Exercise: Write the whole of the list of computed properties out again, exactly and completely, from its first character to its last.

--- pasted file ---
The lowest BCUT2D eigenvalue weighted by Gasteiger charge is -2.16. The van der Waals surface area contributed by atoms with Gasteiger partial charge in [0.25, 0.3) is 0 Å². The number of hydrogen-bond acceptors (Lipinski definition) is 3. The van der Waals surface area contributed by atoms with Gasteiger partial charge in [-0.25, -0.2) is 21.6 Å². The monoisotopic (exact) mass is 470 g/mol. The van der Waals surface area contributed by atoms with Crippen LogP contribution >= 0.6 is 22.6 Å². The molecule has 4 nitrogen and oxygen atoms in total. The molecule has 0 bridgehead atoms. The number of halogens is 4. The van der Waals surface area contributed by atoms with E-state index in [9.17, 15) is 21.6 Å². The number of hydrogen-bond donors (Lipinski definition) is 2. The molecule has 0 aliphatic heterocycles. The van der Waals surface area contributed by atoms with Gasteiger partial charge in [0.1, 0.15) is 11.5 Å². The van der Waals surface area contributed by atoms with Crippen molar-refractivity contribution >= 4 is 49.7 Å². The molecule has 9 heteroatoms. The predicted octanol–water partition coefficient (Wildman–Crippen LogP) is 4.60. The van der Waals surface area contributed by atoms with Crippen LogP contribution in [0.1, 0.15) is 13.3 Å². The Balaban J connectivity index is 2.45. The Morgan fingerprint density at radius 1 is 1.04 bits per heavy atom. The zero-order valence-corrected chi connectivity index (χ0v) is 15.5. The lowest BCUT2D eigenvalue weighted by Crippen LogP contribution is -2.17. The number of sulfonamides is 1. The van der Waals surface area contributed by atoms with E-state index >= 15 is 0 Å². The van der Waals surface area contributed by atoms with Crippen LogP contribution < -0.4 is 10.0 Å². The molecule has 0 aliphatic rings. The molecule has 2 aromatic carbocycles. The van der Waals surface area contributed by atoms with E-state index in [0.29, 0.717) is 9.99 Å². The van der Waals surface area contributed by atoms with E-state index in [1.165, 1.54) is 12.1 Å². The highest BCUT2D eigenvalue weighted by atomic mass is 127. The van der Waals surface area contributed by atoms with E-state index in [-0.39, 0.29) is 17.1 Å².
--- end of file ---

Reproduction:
The lowest BCUT2D eigenvalue weighted by Gasteiger charge is -2.16. The van der Waals surface area contributed by atoms with Gasteiger partial charge in [0.25, 0.3) is 0 Å². The number of hydrogen-bond acceptors (Lipinski definition) is 3. The van der Waals surface area contributed by atoms with Gasteiger partial charge in [-0.25, -0.2) is 21.6 Å². The monoisotopic (exact) mass is 470 g/mol. The van der Waals surface area contributed by atoms with Crippen LogP contribution >= 0.6 is 22.6 Å². The molecule has 4 nitrogen and oxygen atoms in total. The molecule has 0 bridgehead atoms. The number of halogens is 4. The van der Waals surface area contributed by atoms with E-state index in [9.17, 15) is 21.6 Å². The number of hydrogen-bond donors (Lipinski definition) is 2. The molecule has 0 aliphatic heterocycles. The van der Waals surface area contributed by atoms with Gasteiger partial charge in [0.1, 0.15) is 11.5 Å². The van der Waals surface area contributed by atoms with Crippen molar-refractivity contribution >= 4 is 49.7 Å². The molecule has 9 heteroatoms. The predicted octanol–water partition coefficient (Wildman–Crippen LogP) is 4.60. The van der Waals surface area contributed by atoms with Crippen LogP contribution in [0.1, 0.15) is 13.3 Å². The Balaban J connectivity index is 2.45. The Morgan fingerprint density at radius 1 is 1.04 bits per heavy atom. The zero-order valence-corrected chi connectivity index (χ0v) is 15.5. The lowest BCUT2D eigenvalue weighted by Crippen LogP contribution is -2.17. The number of sulfonamides is 1. The van der Waals surface area contributed by atoms with E-state index >= 15 is 0 Å². The van der Waals surface area contributed by atoms with Crippen LogP contribution < -0.4 is 10.0 Å². The molecule has 0 aliphatic rings. The molecule has 2 aromatic carbocycles. The van der Waals surface area contributed by atoms with E-state index in [0.29, 0.717) is 9.99 Å². The van der Waals surface area contributed by atoms with E-state index in [1.165, 1.54) is 12.1 Å². The highest BCUT2D eigenvalue weighted by atomic mass is 127. The van der Waals surface area contributed by atoms with E-state index in [-0.39, 0.29) is 17.1 Å².